U.S. officials say border security will be tightened following Tuesday's terror attacks on Shi'ite worshipers in Baghdad and Karbala. Iraq's Governing Council says the signing of Iraq's interim constitution, postponed to the end of a three-day mourning period for the victims, will take place Friday. The Council puts the death toll of Tuesday's attacks at 271, sharply higher than U.S. coalition estimates.

The top U.S. administrator in Iraq, Paul Bremer, blamed foreign terrorists, naming al-Qaida operative Abu Musad al Zarqawi, for trying to ignite civil war and disrupt Iraq's efforts to establish a stable democratic government. "In spite of the death toll, in spite of the wounded, as Iraqis across the political spectrum have made clear in their statements, efforts to provoke sectarian violence have failed and will fail," he said.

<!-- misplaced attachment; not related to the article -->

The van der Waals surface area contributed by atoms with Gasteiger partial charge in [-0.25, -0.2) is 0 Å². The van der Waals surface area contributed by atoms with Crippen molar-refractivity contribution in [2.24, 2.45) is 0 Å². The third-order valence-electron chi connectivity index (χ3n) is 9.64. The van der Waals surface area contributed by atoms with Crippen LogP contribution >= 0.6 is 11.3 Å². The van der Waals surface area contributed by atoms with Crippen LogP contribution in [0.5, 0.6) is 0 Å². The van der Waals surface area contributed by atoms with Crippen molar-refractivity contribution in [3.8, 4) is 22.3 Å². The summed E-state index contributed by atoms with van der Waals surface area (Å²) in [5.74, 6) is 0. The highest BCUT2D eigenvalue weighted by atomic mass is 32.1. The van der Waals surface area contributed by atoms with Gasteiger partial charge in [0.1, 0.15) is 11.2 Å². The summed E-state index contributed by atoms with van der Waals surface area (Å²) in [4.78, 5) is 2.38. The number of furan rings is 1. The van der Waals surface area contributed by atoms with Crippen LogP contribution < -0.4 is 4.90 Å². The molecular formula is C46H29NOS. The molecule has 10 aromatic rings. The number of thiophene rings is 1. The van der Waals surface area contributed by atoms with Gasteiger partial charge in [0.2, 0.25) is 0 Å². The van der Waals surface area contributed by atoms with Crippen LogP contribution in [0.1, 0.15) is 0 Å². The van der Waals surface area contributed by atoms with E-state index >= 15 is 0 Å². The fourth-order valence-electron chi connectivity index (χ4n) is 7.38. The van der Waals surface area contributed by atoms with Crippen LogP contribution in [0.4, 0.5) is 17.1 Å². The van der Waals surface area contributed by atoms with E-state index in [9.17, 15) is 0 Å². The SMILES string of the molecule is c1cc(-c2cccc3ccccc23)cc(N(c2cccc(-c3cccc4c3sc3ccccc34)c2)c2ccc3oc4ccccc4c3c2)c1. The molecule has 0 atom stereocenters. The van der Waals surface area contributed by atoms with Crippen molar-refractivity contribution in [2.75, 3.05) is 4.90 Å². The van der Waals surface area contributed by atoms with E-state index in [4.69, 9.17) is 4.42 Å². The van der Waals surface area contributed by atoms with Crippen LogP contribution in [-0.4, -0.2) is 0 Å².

Mr. Bremer says the U.S. administration will contribute $60 million to increase border security. He says police forces in selected areas would be doubled and more equipment would be added. There are currently eight thousand border police on the job.

As a sign the violence has not abated, mortars were fired late Wednesday into the so-called Green Zone in central Baghdad where the U.S. coalition forces are headquartered. The attack delayed Mr. Bremer's news briefing.

Iraqi police on Wednesday said they have apprehended 15 suspects in connection with the bombings in Baghdad and Karbala.

Earlier in the day mourners began the grim task of burying victims of the blasts. They carried coffins, draped with Iraqi flags and traditional black banners of mourning, in front of the same shrines in Baghdad and Karbala where tragedy had struck just one day before.